East Devon agrees on Council Tax increase

IN line with many local authorities across the country, East Devon District Council has agreed to a Council Tax increase for the coming financial year.

This amounts to a £5 annual Council Tax increase for an average Band D property for 2020/21 to ensure it continues to secure crucial front line services for its residents and businesses.

The increase means the authority’s portion of the annual Council Tax bill for a Band D property will be £146.78 a year, or £2.82 a week, for all the services it provides.

The amount remains the lowest for a district council in Devon and one of the lowest in the country. The £5 increase, which was approved by the council on February 26, amounts to less than 10p extra per week.

The council takes 7p in every pound of the total Council Tax bill, with the rest of the money going to Devon County Council, Devon and Cornwall Police, Devon & Somerset Fire and Rescue Service, along with town and parish councils.

Councillor Ian Thomas, finance portfolio holder said: “Whilst the name East Devon District Council appears at the top of all resident Council Tax bills, we receive just 7p in every pound we collect on behalf of public services. Our district council still has the lowest council tax in Devon and is among the lowest in the country.

“Our council continues to offer excellent value, by delivering services efficiently and effectively. East Devon’s outstanding waste and recycling service benefits all, through weekly collection from over 70,000 properties.

“In addition to mandatory services we will continue to offer the discretionary services most valued by East Devon residents and businesses.

“Council Tax income generates only a third of our revenue. This means we need other sources of funding to replace continued reductions in government contribution.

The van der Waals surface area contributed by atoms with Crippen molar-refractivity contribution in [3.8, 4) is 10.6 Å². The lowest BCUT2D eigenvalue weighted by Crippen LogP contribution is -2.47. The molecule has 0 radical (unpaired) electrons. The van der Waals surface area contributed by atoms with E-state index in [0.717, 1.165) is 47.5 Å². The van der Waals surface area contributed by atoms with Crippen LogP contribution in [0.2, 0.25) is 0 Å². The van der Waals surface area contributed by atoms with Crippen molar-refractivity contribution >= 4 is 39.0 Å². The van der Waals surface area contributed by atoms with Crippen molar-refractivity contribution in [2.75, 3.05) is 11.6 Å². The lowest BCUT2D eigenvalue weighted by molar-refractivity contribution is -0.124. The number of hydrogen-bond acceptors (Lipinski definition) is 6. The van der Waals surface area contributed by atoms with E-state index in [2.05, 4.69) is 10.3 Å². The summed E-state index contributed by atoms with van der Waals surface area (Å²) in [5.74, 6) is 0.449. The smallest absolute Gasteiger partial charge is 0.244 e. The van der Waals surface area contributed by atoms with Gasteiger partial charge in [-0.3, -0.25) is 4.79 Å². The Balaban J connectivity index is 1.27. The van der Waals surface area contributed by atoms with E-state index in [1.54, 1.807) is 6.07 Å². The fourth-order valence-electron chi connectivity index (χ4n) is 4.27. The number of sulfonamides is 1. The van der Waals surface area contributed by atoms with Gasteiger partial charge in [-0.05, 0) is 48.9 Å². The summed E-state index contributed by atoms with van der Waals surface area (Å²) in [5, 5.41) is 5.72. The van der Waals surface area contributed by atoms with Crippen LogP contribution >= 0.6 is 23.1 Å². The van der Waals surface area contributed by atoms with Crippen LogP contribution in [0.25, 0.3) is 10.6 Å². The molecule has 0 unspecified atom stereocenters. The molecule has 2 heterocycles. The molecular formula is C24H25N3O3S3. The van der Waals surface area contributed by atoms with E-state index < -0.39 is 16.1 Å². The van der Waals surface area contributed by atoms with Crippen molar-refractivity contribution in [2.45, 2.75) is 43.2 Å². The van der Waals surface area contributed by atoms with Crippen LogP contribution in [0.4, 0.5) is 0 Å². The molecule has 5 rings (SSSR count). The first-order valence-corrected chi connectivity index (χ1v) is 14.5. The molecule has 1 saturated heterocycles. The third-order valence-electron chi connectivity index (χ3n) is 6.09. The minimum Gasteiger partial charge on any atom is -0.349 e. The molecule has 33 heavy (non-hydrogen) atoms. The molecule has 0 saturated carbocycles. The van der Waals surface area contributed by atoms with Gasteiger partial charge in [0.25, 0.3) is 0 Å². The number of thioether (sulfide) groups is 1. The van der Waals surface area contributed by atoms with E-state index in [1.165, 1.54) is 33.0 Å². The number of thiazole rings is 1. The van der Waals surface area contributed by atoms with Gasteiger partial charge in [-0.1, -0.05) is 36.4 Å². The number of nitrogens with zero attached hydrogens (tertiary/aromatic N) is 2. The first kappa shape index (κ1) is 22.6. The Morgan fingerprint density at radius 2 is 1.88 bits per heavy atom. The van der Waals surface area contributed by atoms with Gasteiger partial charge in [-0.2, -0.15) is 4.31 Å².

“We expect these cuts will continue. As a result, combined with other budgetary pressures, our Medium Term Financial Plan (MTFP) currently projects a budget deficit of £1.6m for 2021/22. Further efficiencies, alternative income streams and priority of spending will therefore be needed to help us fill this funding gap.”

Reduction scheme for low income households

Despite the increase in Council Tax, the council has also approved a new Council Tax Reduction Scheme from April 2020 that will see many low income working age households better off. Pensioners will not be affected by the proposals.

The new scheme will:

  • Simplify the existing Council Tax Support Scheme, which involves a lengthy means test and complex legislation
  • Make it easier for customers to apply
  • Be better aligned with those customers on Universal Credit

The majority of the council’s existing working age customers will be better off from April 2020 as the council is increasing the maximum reduction off the Council Tax bill from 80% to 85%. So the minimum customers pay will be 15% instead of 20%.

This new scheme is being implemented following public consultation last year where 88% of respondents agreed with the council introducing an income banded discount scheme as well as increasing support from 80% to 85%.

The discount would be awarded depending on a claimant and partner’s weekly income and the number of individuals and dependants living in the household.

Cllr Thomas and Cllr Megan Armstrong, portfolio holder for sustainable homes and communities, said: “This council recognises the impact national cuts in welfare spending have had with our residents. This is one of the positive measures we are taking which will provide additional financial support with the Council Tax for low income working age households.”

More information about our new Council Tax Reduction Scheme is available on the East Devon website at eastdevon.gov.uk/benefits-and-support/council-tax-reduction/about-council-tax-reduction/ctr-for-people-of-pension-age/

Woodmead Halls
About Francesca Evans 2523 Articles
Francesca grew up in Lyme Regis and has worked in community journalism in the area since 2011, having gained a First Class Honours degree in journalism and her NCTJ qualifications at Southampton Solent University.

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